Pope Francis has caused another controversy last week due to answer he gave to a journalist’s question about whether nonbelievers can be forgiven. Part of the Roman Pontiff’s response:
You ask me if the God of the Christians forgives those who don’t believe and who don’t seek the faith. I start by saying – and this is the fundamental thing – that God’s mercy has no limits if you go to him with a sincere and contrite heart. The issue for those who do not believe in God is to obey their conscience…
Sin, even for those who have no faith, exists when people disobey their conscience.
The more you read the Pope’s response the more confusing it sounds. While I do not think he went so far as to say that atheists can be forgiven apart from faith I do still take issue with how he misled the public about the nature of sin. He watered it down so much that it does not seem very serious, which then raises the question of why it’s even a big deal. It’s important to keep in mind that he wrote a long letter and the part that is getting the most attention is only a couple of sentences long, so we need to reserve judgment until we know what the context is.
If all we had to go on were these remarks then it wouldn’t be much help. It’s too ambiguous and vague, and there’s good reason to be concerned about just that. But I don’t believe that the press is misrepresenting the Pope because he has made the same point in more direct language in the past. Here is what he said last May in a homily:
“The Lord created us in His image and likeness, and we are the image of the Lord, and He does good and all of us have this commandment at heart: do good and do not do evil. All of us. ‘But, Father, this is not Catholic! He cannot do good.’ Yes, he can… “The Lord has redeemed all of us, all of us, with the Blood of Christ: all of us, not just Catholics. Everyone! ‘Father, the atheists?’ Even the atheists. Everyone!”.. We must meet one another doing good. ‘But I don’t believe, Father, I am an atheist!’ But do good: we will meet one another there.”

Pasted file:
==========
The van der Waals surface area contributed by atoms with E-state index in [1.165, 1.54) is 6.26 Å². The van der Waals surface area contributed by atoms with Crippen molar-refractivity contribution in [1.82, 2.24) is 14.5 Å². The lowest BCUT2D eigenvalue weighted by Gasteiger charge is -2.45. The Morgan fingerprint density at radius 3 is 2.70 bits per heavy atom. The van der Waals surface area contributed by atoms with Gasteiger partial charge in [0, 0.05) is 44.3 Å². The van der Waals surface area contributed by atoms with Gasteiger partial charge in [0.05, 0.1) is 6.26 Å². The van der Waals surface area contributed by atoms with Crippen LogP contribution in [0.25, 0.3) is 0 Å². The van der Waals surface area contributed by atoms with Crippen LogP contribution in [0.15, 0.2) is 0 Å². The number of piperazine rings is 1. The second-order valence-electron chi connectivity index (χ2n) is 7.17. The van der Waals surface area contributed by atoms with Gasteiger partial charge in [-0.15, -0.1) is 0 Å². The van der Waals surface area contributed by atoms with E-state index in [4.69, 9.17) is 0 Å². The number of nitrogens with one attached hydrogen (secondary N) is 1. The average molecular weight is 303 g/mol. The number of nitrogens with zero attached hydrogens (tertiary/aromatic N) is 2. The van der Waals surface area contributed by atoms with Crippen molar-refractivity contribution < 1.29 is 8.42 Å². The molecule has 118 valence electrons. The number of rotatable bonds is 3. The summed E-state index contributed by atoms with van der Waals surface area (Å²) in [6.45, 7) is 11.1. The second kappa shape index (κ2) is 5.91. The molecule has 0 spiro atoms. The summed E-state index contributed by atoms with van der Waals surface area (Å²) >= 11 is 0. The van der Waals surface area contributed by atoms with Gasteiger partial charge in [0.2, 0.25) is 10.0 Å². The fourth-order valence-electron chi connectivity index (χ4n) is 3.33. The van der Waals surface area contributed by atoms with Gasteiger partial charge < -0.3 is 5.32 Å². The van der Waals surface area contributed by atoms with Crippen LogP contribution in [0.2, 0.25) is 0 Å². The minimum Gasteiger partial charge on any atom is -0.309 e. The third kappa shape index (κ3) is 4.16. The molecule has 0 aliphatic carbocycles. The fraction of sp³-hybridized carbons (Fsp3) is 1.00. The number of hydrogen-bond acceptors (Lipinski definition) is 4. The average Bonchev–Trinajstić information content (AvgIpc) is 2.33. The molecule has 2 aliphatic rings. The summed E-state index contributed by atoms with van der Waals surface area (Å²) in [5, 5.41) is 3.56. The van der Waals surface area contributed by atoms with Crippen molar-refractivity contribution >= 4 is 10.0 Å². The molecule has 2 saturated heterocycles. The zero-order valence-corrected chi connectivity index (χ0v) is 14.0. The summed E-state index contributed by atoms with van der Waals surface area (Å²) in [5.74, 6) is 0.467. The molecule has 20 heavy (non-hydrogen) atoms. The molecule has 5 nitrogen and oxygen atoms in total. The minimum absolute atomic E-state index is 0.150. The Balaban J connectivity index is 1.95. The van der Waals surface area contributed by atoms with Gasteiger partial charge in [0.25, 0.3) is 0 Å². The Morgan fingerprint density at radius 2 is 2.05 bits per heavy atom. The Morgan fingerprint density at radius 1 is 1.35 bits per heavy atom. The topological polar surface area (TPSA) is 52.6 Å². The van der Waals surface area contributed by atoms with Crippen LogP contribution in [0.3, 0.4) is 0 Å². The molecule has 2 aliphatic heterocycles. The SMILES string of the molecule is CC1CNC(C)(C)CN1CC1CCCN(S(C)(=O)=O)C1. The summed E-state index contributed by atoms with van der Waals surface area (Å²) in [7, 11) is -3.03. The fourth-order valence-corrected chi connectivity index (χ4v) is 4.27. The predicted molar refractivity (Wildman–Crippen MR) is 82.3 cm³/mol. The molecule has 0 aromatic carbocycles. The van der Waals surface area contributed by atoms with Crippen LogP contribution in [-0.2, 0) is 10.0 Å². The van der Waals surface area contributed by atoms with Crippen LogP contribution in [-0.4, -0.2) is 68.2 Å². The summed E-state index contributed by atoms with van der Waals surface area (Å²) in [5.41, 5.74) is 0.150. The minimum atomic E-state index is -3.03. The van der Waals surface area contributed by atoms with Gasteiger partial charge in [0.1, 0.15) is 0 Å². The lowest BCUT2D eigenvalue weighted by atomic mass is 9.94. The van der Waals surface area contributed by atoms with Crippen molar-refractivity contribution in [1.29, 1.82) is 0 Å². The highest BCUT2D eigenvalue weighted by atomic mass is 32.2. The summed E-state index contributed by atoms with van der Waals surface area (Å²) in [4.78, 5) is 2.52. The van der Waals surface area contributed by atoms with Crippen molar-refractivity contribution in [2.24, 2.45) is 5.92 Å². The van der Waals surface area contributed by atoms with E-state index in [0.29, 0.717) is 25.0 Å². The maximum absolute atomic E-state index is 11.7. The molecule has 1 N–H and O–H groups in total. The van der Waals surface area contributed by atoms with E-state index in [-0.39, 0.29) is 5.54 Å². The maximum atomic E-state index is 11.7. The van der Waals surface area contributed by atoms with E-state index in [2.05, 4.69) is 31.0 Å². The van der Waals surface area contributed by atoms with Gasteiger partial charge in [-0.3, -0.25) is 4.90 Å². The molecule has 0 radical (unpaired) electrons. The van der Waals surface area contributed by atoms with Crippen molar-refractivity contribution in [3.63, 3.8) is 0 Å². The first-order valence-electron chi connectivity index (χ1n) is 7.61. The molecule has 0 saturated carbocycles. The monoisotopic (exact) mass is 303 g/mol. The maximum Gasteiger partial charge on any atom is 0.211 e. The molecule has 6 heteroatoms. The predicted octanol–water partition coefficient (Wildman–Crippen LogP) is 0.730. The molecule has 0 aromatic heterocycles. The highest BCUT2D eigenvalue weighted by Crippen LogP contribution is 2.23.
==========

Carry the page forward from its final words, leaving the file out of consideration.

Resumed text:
It seems that the Pope believes in something of a social gospel in which your good works are given such weight that it overshadows doctrine. Throughout the centuries the pendulum has swung from one to another and many people create a false dichotomy between doctrine and behavior. Sound biblical doctrine teaches us that what we believe and how we treat others are equally important and must be balanced.
When we read 1 John we see that there is a threefold test to distinguish true believers: confessing your sins and walking in the light; love for the brethren; and confessing that Jesus is the Son of God who has come in the flesh. Truth and love cannot be separated and made to stand on their own.
Of course, most important of all is that the Bible teaches us that only those who believe in Jesus Christ will have everlasting life in the kingdom of heaven and they are saved by grace through faith alone, not by their works. So, just because an atheist does good works does not mean that he will then enter the kingdom. That is because the problem with mankind is that we are enemies of God and we are in need of redemption. Our problem is not fundamentally a moral one but a spiritual one.